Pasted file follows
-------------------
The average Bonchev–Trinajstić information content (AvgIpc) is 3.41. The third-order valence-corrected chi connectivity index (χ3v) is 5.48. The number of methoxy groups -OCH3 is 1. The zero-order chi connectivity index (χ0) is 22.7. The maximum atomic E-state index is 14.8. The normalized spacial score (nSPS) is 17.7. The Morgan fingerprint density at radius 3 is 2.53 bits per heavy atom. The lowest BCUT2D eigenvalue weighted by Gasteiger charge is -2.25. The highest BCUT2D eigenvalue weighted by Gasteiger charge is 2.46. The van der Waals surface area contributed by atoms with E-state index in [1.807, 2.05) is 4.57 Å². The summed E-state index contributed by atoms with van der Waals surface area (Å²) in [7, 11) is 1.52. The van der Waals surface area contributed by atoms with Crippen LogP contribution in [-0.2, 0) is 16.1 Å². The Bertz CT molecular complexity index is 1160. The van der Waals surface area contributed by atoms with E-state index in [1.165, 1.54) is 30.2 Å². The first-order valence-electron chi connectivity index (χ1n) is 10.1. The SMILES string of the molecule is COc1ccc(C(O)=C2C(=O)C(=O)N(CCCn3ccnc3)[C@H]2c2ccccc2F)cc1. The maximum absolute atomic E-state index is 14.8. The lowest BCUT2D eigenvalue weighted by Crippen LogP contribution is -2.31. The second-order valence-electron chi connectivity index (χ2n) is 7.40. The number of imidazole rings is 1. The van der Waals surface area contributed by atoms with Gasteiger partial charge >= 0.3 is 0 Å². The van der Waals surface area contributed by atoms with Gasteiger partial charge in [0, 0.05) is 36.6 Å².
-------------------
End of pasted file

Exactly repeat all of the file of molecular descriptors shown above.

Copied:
The average Bonchev–Trinajstić information content (AvgIpc) is 3.41. The third-order valence-corrected chi connectivity index (χ3v) is 5.48. The number of methoxy groups -OCH3 is 1. The zero-order chi connectivity index (χ0) is 22.7. The maximum atomic E-state index is 14.8. The normalized spacial score (nSPS) is 17.7. The Morgan fingerprint density at radius 3 is 2.53 bits per heavy atom. The lowest BCUT2D eigenvalue weighted by Gasteiger charge is -2.25. The highest BCUT2D eigenvalue weighted by Gasteiger charge is 2.46. The van der Waals surface area contributed by atoms with E-state index in [1.807, 2.05) is 4.57 Å². The summed E-state index contributed by atoms with van der Waals surface area (Å²) in [7, 11) is 1.52. The van der Waals surface area contributed by atoms with Crippen LogP contribution in [-0.2, 0) is 16.1 Å². The Bertz CT molecular complexity index is 1160. The van der Waals surface area contributed by atoms with E-state index in [1.165, 1.54) is 30.2 Å². The first-order valence-electron chi connectivity index (χ1n) is 10.1. The SMILES string of the molecule is COc1ccc(C(O)=C2C(=O)C(=O)N(CCCn3ccnc3)[C@H]2c2ccccc2F)cc1. The maximum absolute atomic E-state index is 14.8. The lowest BCUT2D eigenvalue weighted by Crippen LogP contribution is -2.31. The second-order valence-electron chi connectivity index (χ2n) is 7.40. The number of imidazole rings is 1. The van der Waals surface area contributed by atoms with Gasteiger partial charge >= 0.3 is 0 Å². The van der Waals surface area contributed by atoms with Gasteiger partial charge in [0, 0.05) is 36.6 Å².